- Uselessness:A Panegyric
"It is completely inappropriate for magnanimous and free people to be always asking what use something is."—Aristotle1
"You know, we don't need a lot more anthropologists in the state. It's a great degree if people want to get it, but we don't need them here. I want to spend our dollars giving people science, technology, engineering, math degrees. That's what our kids need to focus all their time and attention on. Those type of degrees. So when they get out of school, they can get a job."—Florida Governor Rick Scott2
"I'm looking at legislation right now . . . which would change the basic formula in how education money is given out to our universities and our community colleges. It's not based on butts in seats but on how many of those butts can get jobs."—North Carolina Governor Patrick Mccrory3
I care to argue for a thesis which appears to me to be so self-evidently true that it has become obscure. This self-evident truth is that studying useless things is a necessary component of any educational system that seeks to build character and hence citizenship. Useful, vocational job training is all well and good. There is certainly a proper place for it. But the contemporary [End Page 236] prejudice against the useless obscures the value of studying the useful just as insidiously as it obscures the value of studying the useless.
Work can build character, at least aspects of character. This I do not want to deny. But for a human being to live a good life one needs more than the useful: more than work and also more, as we will see, than amusement or play. Likewise, to be a good citizen one needs to be more than a good worker, more than a cog in the machine. One needs the critical thinking and critical imagining skills fostered by engaging with the useless, which can be fully developed only through such engagement.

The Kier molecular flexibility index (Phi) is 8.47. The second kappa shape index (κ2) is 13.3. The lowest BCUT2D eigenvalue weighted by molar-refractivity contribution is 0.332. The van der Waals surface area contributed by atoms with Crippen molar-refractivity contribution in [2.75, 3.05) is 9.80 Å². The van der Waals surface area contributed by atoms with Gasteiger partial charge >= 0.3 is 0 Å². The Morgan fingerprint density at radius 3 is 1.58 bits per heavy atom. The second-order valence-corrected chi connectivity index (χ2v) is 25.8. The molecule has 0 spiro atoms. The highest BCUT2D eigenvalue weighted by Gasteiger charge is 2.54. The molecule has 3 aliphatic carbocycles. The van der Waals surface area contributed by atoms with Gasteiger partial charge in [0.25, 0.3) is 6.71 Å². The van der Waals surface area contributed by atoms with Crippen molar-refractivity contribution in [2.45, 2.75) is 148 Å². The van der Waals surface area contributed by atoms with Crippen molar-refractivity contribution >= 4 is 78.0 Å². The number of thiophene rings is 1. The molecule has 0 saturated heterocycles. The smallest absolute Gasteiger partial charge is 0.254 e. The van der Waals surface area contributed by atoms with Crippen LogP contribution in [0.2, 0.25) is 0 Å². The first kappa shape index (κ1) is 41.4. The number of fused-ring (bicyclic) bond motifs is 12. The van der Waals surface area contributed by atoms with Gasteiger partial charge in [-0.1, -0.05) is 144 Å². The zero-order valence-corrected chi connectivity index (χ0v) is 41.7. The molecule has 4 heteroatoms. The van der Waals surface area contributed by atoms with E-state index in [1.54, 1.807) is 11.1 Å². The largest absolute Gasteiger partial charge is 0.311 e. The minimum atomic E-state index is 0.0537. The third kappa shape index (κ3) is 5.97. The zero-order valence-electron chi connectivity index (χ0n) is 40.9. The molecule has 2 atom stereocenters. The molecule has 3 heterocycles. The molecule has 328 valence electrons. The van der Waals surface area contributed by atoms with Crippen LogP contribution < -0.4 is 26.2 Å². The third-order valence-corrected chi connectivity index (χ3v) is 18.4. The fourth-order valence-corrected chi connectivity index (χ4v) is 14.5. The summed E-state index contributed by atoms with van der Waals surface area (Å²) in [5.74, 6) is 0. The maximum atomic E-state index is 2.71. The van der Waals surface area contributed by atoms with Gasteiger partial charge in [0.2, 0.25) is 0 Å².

I know that this thesis, as self-evident as I take it to be, will not appear self-evident to the Rick Scotts and Patrick McCrorys of the world, nor to those well-meaning parents who impress upon their children the need to learn a vocation. It is those voices which have been driving the vocationalist turn in higher education that emphasizes 'professional' degrees and disparages the study of philosophy, English literature, anthropology, history, political science and other useless subject matters. The oft heard refrain, 'what does one do with a degree in X?' betrays a fundamental misunderstanding about the nature and goal of education. My own standard reply is, 'Anything one might want to do', a shorthand way of suggesting, gently, that the question is misconceived. What one should say, were one more honest and less tactful, is that a degree in X (substitute your own favorite useless subject matter) doesn't prepare you to do anything at all, but that to think of education as primarily preparing you for a life of doing, where doing is understood vocationally, is deeply wrongheaded. More honest still, but needing explication, is that the only way to attain real success in doing is to learn to live well when not doing.
Long ago, Aristotle addressed precisely these issues, and since what I am saying is nothing new, it seems appropriate to turn to such a long dead thinker to help me say it. In his day too there were the frogs in the swamp, croaking for the useful, and, typically, Aristotle gave them their due.
Investigation of the education we see around us results in confusion, since it is not at all clear whether people should be trained in what is useful for life, in what conduces to virtue, or in something out of the ordinary. For all of these proposals have acquired some advocates.4
Nevertheless, Aristotle makes it quite clear which of these options he thinks we ought to reject. [End Page 237]
That children should be taught those useful things that are really necessary, however, is not unclear. But it is evident that they should not be taught all...